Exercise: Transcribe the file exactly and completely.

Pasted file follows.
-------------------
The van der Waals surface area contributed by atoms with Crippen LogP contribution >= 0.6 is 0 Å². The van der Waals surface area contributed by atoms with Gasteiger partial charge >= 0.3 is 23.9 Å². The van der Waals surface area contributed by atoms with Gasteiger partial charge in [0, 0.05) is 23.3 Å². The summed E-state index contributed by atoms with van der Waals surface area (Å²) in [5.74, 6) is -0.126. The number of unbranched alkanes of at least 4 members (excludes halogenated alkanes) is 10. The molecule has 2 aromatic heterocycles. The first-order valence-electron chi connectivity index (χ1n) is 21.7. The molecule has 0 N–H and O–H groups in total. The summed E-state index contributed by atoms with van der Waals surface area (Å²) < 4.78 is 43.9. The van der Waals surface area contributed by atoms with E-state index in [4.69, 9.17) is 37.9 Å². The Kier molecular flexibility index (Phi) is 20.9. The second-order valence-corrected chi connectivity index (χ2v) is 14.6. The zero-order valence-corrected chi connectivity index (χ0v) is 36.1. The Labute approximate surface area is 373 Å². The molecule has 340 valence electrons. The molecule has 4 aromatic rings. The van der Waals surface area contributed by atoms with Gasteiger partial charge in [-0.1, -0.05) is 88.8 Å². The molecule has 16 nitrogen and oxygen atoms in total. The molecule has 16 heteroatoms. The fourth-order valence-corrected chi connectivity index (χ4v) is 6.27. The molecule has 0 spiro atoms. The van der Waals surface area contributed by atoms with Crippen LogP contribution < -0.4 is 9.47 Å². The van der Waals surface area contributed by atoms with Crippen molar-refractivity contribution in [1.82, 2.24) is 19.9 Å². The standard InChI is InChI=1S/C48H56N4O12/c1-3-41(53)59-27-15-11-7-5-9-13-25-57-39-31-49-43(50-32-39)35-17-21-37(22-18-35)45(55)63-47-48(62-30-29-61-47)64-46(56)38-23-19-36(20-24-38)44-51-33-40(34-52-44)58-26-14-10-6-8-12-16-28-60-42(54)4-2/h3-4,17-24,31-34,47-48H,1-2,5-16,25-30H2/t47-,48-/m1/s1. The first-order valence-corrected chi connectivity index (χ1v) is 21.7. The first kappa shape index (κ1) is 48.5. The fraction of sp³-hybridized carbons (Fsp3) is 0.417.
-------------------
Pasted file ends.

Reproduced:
The van der Waals surface area contributed by atoms with Crippen LogP contribution >= 0.6 is 0 Å². The van der Waals surface area contributed by atoms with Gasteiger partial charge >= 0.3 is 23.9 Å². The van der Waals surface area contributed by atoms with Gasteiger partial charge in [0, 0.05) is 23.3 Å². The summed E-state index contributed by atoms with van der Waals surface area (Å²) in [5.74, 6) is -0.126. The number of unbranched alkanes of at least 4 members (excludes halogenated alkanes) is 10. The molecule has 2 aromatic heterocycles. The first-order valence-electron chi connectivity index (χ1n) is 21.7. The molecule has 0 N–H and O–H groups in total. The summed E-state index contributed by atoms with van der Waals surface area (Å²) < 4.78 is 43.9. The van der Waals surface area contributed by atoms with E-state index in [4.69, 9.17) is 37.9 Å². The Kier molecular flexibility index (Phi) is 20.9. The second-order valence-corrected chi connectivity index (χ2v) is 14.6. The zero-order valence-corrected chi connectivity index (χ0v) is 36.1. The Labute approximate surface area is 373 Å². The molecule has 340 valence electrons. The molecule has 4 aromatic rings. The van der Waals surface area contributed by atoms with Gasteiger partial charge in [-0.1, -0.05) is 88.8 Å². The molecule has 16 nitrogen and oxygen atoms in total. The molecule has 16 heteroatoms. The fourth-order valence-corrected chi connectivity index (χ4v) is 6.27. The molecule has 0 spiro atoms. The van der Waals surface area contributed by atoms with Crippen LogP contribution < -0.4 is 9.47 Å². The van der Waals surface area contributed by atoms with Crippen molar-refractivity contribution in [1.82, 2.24) is 19.9 Å². The standard InChI is InChI=1S/C48H56N4O12/c1-3-41(53)59-27-15-11-7-5-9-13-25-57-39-31-49-43(50-32-39)35-17-21-37(22-18-35)45(55)63-47-48(62-30-29-61-47)64-46(56)38-23-19-36(20-24-38)44-51-33-40(34-52-44)58-26-14-10-6-8-12-16-28-60-42(54)4-2/h3-4,17-24,31-34,47-48H,1-2,5-16,25-30H2/t47-,48-/m1/s1. The first-order valence-corrected chi connectivity index (χ1v) is 21.7. The first kappa shape index (κ1) is 48.5. The fraction of sp³-hybridized carbons (Fsp3) is 0.417.